By Sana Elouazi
By Sana Elouazi
Rabat – Following the accusations against Tariq Ramadan of sexual assault in France and sexual abuse of minors in Switzerland, the Islamic scholar has taken a leave of absence from Oxford University, where he has been teaching since 2009.
“By mutual agreement and with immediate effect, Tariq Ramadan, professor of contemporary Islamic studies took a leave of absence from the University of Oxford,” said the university in a statement.
Oxford emphasized that this leave “implies no presumption or acceptance of guilt and allows Professor Ramadan to address the extremely serious allegations made against him.”
A week earlier, the faculty organized a meeting at the request of students in the department where he teaches, reported the Oxford University daily, Cherwell.
At the meeting, several department staff members urged the students at the meeting not to respond to the press.
The Middle East Center’s director, Eugene Rogan presented his apologies regarding the delay of the meeting, two weeks after the first accusation, which he said was due to the the fact that the allegations had been raised in a foreign country with a different legal system.
“It’s not just about sexual violence. For some students it’s just another way for Europeans to gang up against a prominent Muslim intellectual. We must protect Muslim students who believe and trust in him, and protect that trust,” said Professor Rogan.
“We can’t tell you what you should say. But I encourage everyone to use their moral judgement about how they voice their concerns – not to victimise the women who’ve made the allegations or the men who’ve been accused of things they’ve not yet had the chance to defend themselves against,” he added.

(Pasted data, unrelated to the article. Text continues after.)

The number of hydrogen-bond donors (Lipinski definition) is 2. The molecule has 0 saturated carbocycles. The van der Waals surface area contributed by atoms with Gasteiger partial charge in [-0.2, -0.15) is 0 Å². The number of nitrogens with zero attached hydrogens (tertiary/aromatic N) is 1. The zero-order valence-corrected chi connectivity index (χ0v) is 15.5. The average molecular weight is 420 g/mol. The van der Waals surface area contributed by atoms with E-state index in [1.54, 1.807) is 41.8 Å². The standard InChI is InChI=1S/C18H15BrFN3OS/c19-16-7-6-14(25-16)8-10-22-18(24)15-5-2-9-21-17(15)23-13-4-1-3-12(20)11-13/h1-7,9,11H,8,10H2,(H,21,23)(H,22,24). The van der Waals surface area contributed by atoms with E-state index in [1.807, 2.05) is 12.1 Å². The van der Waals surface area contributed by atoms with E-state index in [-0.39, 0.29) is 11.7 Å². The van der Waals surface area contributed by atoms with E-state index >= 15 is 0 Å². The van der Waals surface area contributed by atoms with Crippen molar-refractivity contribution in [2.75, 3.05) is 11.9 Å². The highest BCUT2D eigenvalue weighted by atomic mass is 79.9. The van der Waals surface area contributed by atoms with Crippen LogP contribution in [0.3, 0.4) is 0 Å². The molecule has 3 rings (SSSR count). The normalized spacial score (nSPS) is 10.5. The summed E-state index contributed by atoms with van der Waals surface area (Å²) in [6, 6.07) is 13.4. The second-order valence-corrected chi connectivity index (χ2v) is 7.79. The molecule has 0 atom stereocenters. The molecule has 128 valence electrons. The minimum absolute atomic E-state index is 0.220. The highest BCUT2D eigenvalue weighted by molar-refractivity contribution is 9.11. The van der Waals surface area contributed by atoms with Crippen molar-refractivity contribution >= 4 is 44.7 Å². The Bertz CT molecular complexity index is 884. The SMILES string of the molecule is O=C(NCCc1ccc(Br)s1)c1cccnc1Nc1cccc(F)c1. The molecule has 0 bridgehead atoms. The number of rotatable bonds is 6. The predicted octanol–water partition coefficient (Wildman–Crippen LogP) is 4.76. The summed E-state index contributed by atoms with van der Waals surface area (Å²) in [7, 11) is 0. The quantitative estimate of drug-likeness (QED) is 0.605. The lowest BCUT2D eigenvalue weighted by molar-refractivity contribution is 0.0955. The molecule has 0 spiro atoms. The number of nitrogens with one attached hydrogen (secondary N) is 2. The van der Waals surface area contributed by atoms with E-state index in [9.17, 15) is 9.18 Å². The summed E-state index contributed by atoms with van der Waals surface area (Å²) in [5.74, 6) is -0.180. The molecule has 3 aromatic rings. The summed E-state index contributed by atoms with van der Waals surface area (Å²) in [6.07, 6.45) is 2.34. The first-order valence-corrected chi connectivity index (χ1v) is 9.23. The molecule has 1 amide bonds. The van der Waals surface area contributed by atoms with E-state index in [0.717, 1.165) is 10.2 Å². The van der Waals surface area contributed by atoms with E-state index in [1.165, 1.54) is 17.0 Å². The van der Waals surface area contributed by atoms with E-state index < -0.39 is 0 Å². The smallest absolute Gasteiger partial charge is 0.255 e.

During the same meeting, Karen O’Brien, Head of the Department of Human Sciences, confirmed that Ramadan would continue to supervise his PhD students for the time being, but said that individual interviews will be organized with each student to know the process of these supervisions, which usually take place face-to-face between the teacher and the student.
When the scandal emerged, the university released a very brief statement indicating that they were aware of the allegations and were taking them seriously but did not have any other comment to make.
British women’s rights activist Aicha Al-Khan has launched a petition on November 5, calling for Ramadan to be suspended from Oxford University.
“I sent them a letter asking them to suspend Tariq Ramadan’s post, until the light is shed on his case. They told me on Friday, November 3, in a long letter that I published on my blog, that they did not intend to suspend it, because the complaints had not been filed on British territory, that the procedures between the two countries were different, and Tariq Ramadan denied all these allegations against him,” she said to HuffPost.
Al-Khan speculated that Oxford fears that Ramadan would turn against it and accuse it of an unfair dismissal in case he is cleared of suspicion.
— aisha ali-khan (@aak1880) November 4, 2017
The Muslim intellectual has been teaching since October 2009 at Oxford’s department of Contemporary Islamic Studies, which came as a result of an agreement signed in 2009 between Oxford University and the Islamic Studies College of Hamad Bin Khalifa University (HBKU), based in Doha, Qatar.